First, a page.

HELENA – The state Senate slogged through nearly 14 hours of debate Monday before endorsing a Republican budget plan, but not before agreeing to put some money back in for electronic medical records as sought by Gov. Brian Schweitzer.
Most other proposals to restore the Democratic governor’s plan were rebuffed by the GOP majority, which endorsed the plan just shy of midnight in a 27-23 vote.
“I am convinced that it has to be this way because we have to live within our means,” said Senate President Jim Peterson to close debate. “We have to look forward to the future and we can’t spend beyond our means.”
But Republicans running the Senate did agree that the state should indeed take about $35 million in federal money to help hospitals and local clinics transition to electronic medical records. House Republicans had spurned the money in their version of the budget, arguing it could result in invasions of privacy, since the electronic records could be seen by so many providers.
Supporters said the change will speed up transfers of patients and reduce the chance of making mistakes. A Republican proposing reinstatement of the money argued it is especially critical to rural areas that often transfer patients to hospitals in larger towns and cities.
Small changes were made on the floor to spend a little more money or to shift from one area to another, such as in a successful Republicans amendment to allow a wage increase for the lower-paid direct-care providers of Medicaid services to the tune of $15 million. Another took anticipated savings to state agencies from a planned overhaul of workers’ compensation insurance to better fund community colleges.
Democratic successes were usually small when they came at all, such as a proposal from Mitch Tropila, of Great Falls, to add $34,000 back into budget for the Montana School for the Deaf and Blind.
“Please give them this small, little amount of money,” implored Senate Minority Leader Carol Williams, of Missoula. “This is the least you can do for those children.”
Afterward, Republicans halted the proceedings to gently chastise members for straying from the proposal by adding more money into the education budget. GOP leaders gathered votes to cut about $400,000 from the amount the state pays to private building owners for renting office space in Helena, to offset money being put back in on often sentimental votes.
The budget saga is far from finished, and even Republicans expect more changes in negotiations with House leaders. Then awaits Schweitzer, who has been nothing but critical of the work done so far by the Legislature.
And the education funding component of the House Republican spending plan is still up in the air. What once was the leading proposal to revamp the school funding formulas while taking some oil-and-gas money from some eastern Montana districts has been scuttled by Republican leaders.
Peterson said the school funding mechanism will likely come from the House and be modified in negotiations. He said the amount of school money in the main budget bill clearing the Senate, known as House Bill 2, can be trued up later in a conference committee with the House.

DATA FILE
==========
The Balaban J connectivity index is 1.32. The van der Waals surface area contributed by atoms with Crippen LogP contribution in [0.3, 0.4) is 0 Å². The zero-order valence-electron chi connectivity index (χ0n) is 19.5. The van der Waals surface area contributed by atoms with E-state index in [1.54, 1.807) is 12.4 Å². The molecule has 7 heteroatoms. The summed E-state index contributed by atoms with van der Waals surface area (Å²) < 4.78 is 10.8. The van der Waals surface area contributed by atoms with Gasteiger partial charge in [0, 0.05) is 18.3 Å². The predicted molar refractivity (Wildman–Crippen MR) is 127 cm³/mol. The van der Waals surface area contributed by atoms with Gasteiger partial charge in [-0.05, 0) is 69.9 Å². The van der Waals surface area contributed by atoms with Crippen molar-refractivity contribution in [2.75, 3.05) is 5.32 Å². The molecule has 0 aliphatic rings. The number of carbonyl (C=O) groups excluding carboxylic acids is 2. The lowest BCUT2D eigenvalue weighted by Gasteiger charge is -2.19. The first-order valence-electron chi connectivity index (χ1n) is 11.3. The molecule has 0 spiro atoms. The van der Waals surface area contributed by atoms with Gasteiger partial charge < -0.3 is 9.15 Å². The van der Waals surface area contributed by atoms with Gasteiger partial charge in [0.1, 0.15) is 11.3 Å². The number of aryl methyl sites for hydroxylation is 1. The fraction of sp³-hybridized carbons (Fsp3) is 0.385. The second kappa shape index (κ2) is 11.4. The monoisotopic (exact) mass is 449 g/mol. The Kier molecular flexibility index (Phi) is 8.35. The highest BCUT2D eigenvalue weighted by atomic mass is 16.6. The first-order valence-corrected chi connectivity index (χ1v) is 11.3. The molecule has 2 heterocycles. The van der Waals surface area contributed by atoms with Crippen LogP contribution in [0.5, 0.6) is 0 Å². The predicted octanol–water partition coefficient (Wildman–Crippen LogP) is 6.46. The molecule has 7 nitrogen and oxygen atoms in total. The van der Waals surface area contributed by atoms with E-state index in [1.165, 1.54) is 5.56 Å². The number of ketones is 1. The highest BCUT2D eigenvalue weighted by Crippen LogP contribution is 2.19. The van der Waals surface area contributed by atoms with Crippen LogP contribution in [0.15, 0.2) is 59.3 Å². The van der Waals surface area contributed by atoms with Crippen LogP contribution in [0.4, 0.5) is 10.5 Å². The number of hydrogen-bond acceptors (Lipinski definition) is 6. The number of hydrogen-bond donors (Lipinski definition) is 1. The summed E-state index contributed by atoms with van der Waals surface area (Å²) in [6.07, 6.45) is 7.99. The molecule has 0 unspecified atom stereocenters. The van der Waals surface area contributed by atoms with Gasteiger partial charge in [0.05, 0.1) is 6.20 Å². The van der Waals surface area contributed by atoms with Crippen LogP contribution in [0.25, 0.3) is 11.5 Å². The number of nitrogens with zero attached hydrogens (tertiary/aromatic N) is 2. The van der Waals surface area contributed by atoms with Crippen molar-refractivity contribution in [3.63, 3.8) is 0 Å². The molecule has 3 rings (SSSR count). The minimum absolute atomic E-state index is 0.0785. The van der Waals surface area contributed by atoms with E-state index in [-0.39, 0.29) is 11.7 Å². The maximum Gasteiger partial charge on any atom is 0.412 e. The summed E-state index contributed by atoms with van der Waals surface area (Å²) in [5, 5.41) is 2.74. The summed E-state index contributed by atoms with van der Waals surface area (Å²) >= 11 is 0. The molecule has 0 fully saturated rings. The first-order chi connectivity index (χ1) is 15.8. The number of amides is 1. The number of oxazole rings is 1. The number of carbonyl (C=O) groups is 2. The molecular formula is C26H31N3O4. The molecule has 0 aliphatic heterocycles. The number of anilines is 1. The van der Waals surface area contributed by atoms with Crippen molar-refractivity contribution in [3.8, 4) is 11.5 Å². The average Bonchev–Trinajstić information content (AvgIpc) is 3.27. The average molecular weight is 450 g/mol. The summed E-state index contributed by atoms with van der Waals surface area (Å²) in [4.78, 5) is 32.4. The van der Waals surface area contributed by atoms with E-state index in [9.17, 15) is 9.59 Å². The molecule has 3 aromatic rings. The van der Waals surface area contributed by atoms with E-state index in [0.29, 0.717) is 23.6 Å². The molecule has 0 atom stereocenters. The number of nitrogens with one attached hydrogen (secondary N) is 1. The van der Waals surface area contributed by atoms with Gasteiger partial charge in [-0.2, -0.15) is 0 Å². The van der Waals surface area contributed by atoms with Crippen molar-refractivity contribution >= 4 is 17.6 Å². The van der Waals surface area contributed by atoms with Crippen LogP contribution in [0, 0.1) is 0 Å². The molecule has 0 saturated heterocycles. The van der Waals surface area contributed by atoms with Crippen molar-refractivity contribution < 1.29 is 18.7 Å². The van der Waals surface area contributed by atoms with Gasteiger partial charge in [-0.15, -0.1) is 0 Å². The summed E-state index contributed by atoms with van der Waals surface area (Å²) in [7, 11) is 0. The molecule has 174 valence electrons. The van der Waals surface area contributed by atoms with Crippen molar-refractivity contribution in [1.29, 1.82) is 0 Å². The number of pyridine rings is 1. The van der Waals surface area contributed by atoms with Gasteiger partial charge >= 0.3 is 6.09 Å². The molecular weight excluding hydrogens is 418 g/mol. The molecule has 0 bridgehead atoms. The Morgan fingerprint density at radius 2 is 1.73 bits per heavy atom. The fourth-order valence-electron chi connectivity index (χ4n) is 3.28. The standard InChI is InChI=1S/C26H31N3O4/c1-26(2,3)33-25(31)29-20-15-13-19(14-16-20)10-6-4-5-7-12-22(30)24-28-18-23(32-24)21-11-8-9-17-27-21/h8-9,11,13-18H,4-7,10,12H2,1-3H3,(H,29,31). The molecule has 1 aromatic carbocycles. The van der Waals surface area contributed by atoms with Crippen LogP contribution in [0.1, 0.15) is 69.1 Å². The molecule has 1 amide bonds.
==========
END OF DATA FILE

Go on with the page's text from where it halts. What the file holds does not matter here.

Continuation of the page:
As the day wore on, and the total added back into the budget reached into the tens of millions of dollars when including federal money, fiscal conservatives began to lash back.
Sen. Art Wittich, R-Bozeman, while successfully proposing an amendment to take $10,000 out of the travel budget of the office of public instruction, argued the overall cuts to state agencies are minuscule compared to what business owners have dealt with in the recession.
Senate Republicans were largely sticking with House plans to spurn federal money in many other areas such as food stamps, help for the disabled, family planning and other areas. The Senate actions reduced the total federal money Republicans are rejecting in the budget for social services to less than $100 million.
“This is crazy, not to accept federal funds,” said Sen. Gene Vuckovich, D-Anaconda. “We are not saving anything on the federal budget. It will go to another state. But we are cutting people in our state. That is idiotic.”
Republicans, in some cases, have argued that the federal money often comes with strings attached and that they don’t want to create expectations for the state. In other cases, like the spurned money for family planning, Republicans say tax money should not be going to groups like Planned Parenthood.
Overall, the Republican spending plan cuts spending of state tax money about 6 percent. It cuts more than $100 million from the governor’s proposed spending of the state tax money — known as general fund money — that lawmakers are usually most concerned with. The governor has made clear his displeasure with the proposal, and even hinted that he may veto it.
One failed Democratic effort would have fully restored the voter-approved Healthy Montana Kids program — an expanded Medicaid program that helps low-to-moderate income families get health insurance for their children.
“Do you want children to have health care, or do you not?” asked Sen. Christine Kaufmann, D-Helena. “This is a program for families who cannot afford to provide their children health care.”
That amendment, and many others like it, failed mostly along party lines.
“We just can’t keep spending more money,” said Sen. Dave Lewis, a Helena Republican who has been a leading budget drafter for the GOP.
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